So, summarizing, it’s time to start:

• Crafting your vision, in tandem with your other retirement partner, of what retirement looks like and how much money that will require.

• Meet with pros to get some idea of what you’ll need, what you have, and what you need to do to meet your goals.

It is time I stepped aside for a less experienced and less able man – Scott Elledge

OK, with all of that firmly in mind, we’ll return to the question of when to pull the plug. Again, it depends! After interviewing many for this article, and from my own experiences, I offer the following:

The best time to retire is when you are able to physically and mentally carry out your retirement vision, assuming adequate dollars are available.

Well, that takes care of about 5% of us. For the other 95%, retirement age is a balancing act and will differ from one person to another. And even with your best planning, it may not work out the way you think.

If you will indulge me, a personal story. My plan was to begin slowing down in my early to mid-60s and begin transitioning business to someone else. But I would stay involved and work on some really part-time basis just to keep an eye on things and stay active in the business. That was until my physical at 49.5 years of age when I was handed the diagnosis of an illness that will eventually be terminal. I became disabled over a period of time due to fatigue, constant nausea, and a host of other issues. Add to that a 10-pound lifting limit, and I became pretty useless quickly in this industry. So, instead of my plan, I was forced out by my doctor and attorney to a medical retirement at the ripe old age of 57.

I share this story for one simple reason and to share one thought. While I hope and pray you live long, prosper and stay healthy, there are no guarantees. My experience tells me that no one gets past about 50 without a story. I just hope yours is far more boring that mine. But, as one of my many docs is apt to say, “Plan for and expect the worst, hope for the best.” In your planning, assume the worst and I pray you are pleasantly surprised. Just know that your plans are great, but they may not be possible in the end.

Also, please allow me to thank Jim Wilder and the entire team at Undercar Digest and MD Publications, along with my fellow writers. After our many years together, I have learned that this team is made up of the most amazing, considerate, caring and thoughtful people. Throughout this experience of mine, Jim has been great about chasing me all over for my articles, while all have passed along encouraging notes and thoughts. I have been blessed to be part of this group.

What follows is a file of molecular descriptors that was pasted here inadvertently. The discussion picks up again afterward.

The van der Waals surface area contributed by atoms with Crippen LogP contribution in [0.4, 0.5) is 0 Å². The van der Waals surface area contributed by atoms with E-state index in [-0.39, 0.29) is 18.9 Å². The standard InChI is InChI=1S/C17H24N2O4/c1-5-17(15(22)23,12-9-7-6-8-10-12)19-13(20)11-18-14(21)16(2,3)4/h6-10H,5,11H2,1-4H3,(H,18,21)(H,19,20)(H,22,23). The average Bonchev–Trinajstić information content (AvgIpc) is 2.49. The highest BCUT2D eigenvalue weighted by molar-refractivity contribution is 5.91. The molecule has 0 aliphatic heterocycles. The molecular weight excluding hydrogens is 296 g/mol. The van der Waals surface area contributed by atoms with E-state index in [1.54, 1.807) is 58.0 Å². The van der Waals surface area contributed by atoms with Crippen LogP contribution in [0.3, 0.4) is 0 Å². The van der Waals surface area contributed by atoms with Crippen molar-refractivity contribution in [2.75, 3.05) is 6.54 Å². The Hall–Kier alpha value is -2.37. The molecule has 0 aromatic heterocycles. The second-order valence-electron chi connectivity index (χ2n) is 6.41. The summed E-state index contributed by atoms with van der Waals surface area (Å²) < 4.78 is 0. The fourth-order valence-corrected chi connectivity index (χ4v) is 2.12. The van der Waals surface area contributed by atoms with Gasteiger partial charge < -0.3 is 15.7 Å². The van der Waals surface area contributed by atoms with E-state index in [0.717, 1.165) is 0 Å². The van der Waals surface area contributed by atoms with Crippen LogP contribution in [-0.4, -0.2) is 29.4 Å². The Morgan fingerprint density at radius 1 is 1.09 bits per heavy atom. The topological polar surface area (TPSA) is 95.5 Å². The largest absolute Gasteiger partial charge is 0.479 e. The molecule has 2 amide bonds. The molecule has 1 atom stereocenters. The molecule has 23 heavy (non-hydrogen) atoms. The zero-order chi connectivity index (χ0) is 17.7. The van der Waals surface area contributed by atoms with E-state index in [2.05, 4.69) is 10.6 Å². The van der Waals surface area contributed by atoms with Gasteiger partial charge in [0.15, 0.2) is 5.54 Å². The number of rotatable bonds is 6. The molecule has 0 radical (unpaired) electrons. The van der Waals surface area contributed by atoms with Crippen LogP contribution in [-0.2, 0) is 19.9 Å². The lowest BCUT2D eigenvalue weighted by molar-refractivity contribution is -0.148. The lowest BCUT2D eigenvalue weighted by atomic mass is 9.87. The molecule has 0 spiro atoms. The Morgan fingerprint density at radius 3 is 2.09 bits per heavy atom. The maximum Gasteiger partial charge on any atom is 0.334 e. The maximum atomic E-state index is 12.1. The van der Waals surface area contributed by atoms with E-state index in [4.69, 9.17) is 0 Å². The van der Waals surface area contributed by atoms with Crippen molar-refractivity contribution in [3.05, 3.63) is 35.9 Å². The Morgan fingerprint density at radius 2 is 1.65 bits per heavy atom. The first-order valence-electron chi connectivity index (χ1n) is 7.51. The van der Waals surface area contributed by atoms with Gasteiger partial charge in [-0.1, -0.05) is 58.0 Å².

OK, so with that in mind, assuming you realize a plan is critical, but may well be subject to change due to health, finances, family issues and more. Make your plan flexible, have some B and C plans in place and be ready to change as needed.

After reading a pile of articles and talking with some contacts in the Labor Department and others, it seems that:

Of those working now, more than 70% plan some level of retirement work.

About a third of those planning on working report that the reason is economic. The balance have a variety of reasons, led by just wanting the distraction. Just FYI, only about 19% of those older than 65 and retired are actually working.

One person I interviewed did share that the best way to slow and work part time is to stay in your business, or at least the same industry. Trying to cross industries is tough these days. And, it is unfortunate, but more than one employer will pay you less, likely well under market, just because there’s an assumption you are just doing this for fun.

One shop owner with three locations I know is a great example of how to work part time. He sold his shops. Having no kids that wanted in, they were sold to competitors.

I digress here a moment, what they say is true, go out on top, not when you’ve been sick for a while, cash flow has fallen a bunch and the building and shop maintenance has been slipping. Sell for maximum value, not fire-sale levels.

OK, back to it. After selling his shops, the owner I mentioned went to work as a part-time service adviser for a local car dealership where he used to buy parts. He works less than the amount needed to worry about health-insurance issues, and is receiving very fair pay in line with others. He has a lot of flexibility and the service manager loves him since he realizes our shop owner isn’t in the middle of his first rodeo, and knows how to handle an upset vehicle owner. Win, win for all.

We have covered a lot in this article. In fact, I feel the hook coming. We’ll talk about more in the future, but hopefully this gives you a jump start.

Retirement at sixty-five is ridiculous. When I was 65 I still had pimples – George Burns